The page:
I finally see a psychiatrist tonight after work. I’ll get my refill on my meds tonight, and all will be well.
It must be the change plus medication that is throwing me off so much; I don’t feel like I’m here. I feel like a totally different person most of the time. It’s affecting her, too. I’m distant. I’m even distant with myself, distant with Allie. She tries to get me to talk to her about what’s going on through my head. I almost feel as if I don’t have the energy to confront the recent shift(s) in my life. I’d rather crawl into my shell and introvert. Although, I know that’s not healthy.
Last night, my cousin and I had a rather long conversation- a much needed conversation. He had seen my book on the dining room table, The Magic Daughter: A memoir about living with multiple personalities. He was really curious about that specifically. He asked a lot of questions regarding my mental health in general. I told him about the Schizoaffective Disorder, my dissociation, my depression, etc. He understood. I don’t think he quite “agrees” with me taking medication, but I explained to him that I feel much better now, I feel leveled out.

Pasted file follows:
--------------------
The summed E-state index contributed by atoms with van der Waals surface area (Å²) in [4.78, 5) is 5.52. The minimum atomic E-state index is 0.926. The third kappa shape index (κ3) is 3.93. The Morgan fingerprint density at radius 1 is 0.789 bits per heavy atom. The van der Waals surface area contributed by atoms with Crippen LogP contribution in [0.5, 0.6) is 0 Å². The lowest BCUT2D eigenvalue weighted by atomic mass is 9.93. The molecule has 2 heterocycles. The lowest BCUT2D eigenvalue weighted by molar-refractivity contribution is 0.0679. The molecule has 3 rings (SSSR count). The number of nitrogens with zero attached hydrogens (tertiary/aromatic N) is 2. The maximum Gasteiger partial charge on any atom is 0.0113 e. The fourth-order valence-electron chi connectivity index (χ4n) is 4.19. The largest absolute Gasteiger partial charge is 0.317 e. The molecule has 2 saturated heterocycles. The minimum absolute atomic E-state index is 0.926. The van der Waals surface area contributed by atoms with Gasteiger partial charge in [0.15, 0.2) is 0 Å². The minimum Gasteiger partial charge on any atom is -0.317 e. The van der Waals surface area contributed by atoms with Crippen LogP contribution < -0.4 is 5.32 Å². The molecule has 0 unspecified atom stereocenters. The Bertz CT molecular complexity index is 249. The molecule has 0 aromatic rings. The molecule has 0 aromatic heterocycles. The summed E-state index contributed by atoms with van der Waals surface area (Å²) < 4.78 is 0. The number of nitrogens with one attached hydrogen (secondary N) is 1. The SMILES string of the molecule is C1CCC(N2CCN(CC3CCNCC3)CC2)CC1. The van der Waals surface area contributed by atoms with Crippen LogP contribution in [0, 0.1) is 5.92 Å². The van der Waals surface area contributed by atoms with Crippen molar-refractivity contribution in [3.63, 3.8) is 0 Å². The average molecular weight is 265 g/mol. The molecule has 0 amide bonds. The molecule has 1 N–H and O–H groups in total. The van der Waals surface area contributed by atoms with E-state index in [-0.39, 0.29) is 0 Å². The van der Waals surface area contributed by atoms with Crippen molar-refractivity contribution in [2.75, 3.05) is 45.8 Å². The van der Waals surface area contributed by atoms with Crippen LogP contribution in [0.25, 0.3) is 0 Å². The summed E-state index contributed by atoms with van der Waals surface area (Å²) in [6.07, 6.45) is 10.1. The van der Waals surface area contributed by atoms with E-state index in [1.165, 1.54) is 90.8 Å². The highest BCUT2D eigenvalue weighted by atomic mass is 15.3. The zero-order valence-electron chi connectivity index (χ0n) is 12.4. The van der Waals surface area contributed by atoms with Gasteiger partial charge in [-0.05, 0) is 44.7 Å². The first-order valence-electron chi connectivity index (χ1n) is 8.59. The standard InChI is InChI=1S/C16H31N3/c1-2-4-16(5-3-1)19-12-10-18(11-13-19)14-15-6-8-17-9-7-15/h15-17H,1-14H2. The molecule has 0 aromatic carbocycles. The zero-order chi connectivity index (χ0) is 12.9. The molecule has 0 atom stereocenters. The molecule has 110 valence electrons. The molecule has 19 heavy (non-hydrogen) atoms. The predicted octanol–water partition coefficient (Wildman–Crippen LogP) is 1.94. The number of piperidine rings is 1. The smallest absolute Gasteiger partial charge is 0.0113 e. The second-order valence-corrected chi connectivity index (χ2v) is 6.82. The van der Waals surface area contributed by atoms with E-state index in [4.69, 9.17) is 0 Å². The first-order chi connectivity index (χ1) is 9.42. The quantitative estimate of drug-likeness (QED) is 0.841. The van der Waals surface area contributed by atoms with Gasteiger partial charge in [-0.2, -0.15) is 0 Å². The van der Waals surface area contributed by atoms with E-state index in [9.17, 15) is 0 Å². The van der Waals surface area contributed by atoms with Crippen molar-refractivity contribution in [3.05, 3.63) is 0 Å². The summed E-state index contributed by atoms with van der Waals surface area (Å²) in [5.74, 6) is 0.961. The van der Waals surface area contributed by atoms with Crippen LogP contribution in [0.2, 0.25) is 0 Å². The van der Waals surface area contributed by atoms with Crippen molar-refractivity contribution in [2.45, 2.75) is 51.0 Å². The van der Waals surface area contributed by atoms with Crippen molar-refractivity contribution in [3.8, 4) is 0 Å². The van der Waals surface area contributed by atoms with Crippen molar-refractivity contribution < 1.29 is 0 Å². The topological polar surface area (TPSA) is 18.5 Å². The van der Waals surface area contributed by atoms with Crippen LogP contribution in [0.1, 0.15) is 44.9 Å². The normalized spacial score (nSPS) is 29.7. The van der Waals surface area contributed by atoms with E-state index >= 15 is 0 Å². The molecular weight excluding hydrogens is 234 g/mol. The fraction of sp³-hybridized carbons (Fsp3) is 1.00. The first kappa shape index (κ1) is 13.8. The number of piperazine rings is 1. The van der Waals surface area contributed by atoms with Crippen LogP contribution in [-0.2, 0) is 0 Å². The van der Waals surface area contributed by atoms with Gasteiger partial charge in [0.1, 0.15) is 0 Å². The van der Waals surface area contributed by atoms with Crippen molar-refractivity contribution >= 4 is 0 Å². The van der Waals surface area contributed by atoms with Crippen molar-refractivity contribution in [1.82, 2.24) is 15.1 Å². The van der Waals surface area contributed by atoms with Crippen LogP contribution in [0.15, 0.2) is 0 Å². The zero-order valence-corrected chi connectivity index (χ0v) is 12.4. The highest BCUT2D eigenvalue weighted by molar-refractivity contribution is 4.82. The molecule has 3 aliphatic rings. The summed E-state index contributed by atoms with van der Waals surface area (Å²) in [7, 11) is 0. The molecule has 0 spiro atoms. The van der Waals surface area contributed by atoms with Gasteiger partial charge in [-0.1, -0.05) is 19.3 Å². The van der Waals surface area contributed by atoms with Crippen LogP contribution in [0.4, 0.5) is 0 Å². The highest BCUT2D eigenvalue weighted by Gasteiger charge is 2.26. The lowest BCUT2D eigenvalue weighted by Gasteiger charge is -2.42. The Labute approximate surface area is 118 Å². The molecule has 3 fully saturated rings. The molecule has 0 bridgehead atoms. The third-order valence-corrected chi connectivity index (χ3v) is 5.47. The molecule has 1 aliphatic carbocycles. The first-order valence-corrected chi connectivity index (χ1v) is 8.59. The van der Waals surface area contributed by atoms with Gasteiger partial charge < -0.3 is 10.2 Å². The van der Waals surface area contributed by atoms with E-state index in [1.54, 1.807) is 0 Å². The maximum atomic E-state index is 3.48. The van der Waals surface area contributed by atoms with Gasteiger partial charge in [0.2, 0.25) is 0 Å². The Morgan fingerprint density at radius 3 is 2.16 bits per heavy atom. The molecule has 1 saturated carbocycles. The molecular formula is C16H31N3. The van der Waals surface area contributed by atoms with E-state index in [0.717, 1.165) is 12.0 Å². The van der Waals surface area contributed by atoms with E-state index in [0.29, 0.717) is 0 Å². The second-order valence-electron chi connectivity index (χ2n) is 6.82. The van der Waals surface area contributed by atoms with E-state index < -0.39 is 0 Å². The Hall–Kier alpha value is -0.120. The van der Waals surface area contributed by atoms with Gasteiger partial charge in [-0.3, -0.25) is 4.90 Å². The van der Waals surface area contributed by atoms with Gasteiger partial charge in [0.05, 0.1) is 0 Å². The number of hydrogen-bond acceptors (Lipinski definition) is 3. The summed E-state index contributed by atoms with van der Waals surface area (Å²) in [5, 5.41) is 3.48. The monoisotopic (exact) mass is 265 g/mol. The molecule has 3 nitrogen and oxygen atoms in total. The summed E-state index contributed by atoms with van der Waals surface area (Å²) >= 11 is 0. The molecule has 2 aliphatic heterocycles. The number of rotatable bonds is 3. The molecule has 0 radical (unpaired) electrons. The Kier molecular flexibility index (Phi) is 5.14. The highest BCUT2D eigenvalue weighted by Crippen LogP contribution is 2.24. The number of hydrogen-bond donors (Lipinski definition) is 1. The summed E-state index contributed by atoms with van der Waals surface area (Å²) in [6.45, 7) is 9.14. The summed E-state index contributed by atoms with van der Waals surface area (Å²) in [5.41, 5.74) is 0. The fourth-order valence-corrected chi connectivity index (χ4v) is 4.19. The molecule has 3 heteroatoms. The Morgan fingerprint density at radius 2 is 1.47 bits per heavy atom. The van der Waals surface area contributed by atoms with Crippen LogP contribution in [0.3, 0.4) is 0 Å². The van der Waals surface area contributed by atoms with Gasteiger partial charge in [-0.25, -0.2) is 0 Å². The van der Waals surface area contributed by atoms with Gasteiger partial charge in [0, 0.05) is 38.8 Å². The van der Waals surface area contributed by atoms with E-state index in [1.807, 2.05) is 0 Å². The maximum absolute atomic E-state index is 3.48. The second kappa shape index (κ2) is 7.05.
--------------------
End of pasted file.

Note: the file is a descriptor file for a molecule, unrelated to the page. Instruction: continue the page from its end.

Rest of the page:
We also discussed the family, trauma in the family, etc. IT was healing for both of us to talk about those issues. As a conclusion, he let me know that he has unconditional love for me and hopes that we have many more conversations like those, that we can learn from each other while living together, and become closer as family.
My final thought for my post: My cousin asked me last night, “What’s your happy thought?” He, of course, was referencing one of our most sacred childhood movies, Peter Pan. No one had ever asked me this. I sat there in reflective silence for a minute or so. He said, “I ask a lot of people this. Most of the time, I get a superficial answer like ‘weed.’ I find that the ones that take a little bit longer to think are the ones that have something very lovely to say.”
I cleared my throat and said, “Me. My resilience. The fighter in me is my happy place because I know that no matter what happens, no matter what tragedy or obstacle comes my way, I will always, always flourish and prosper.” He looked at me, raised his wine glass, and with tears of humanity in both of our eyes, we smiled.
I can honestly say that despite having been going to therapy, our raw and human conversation last night felt like the very first step to my recovery of my soul. That is a beautiful thing. Thank God for my family.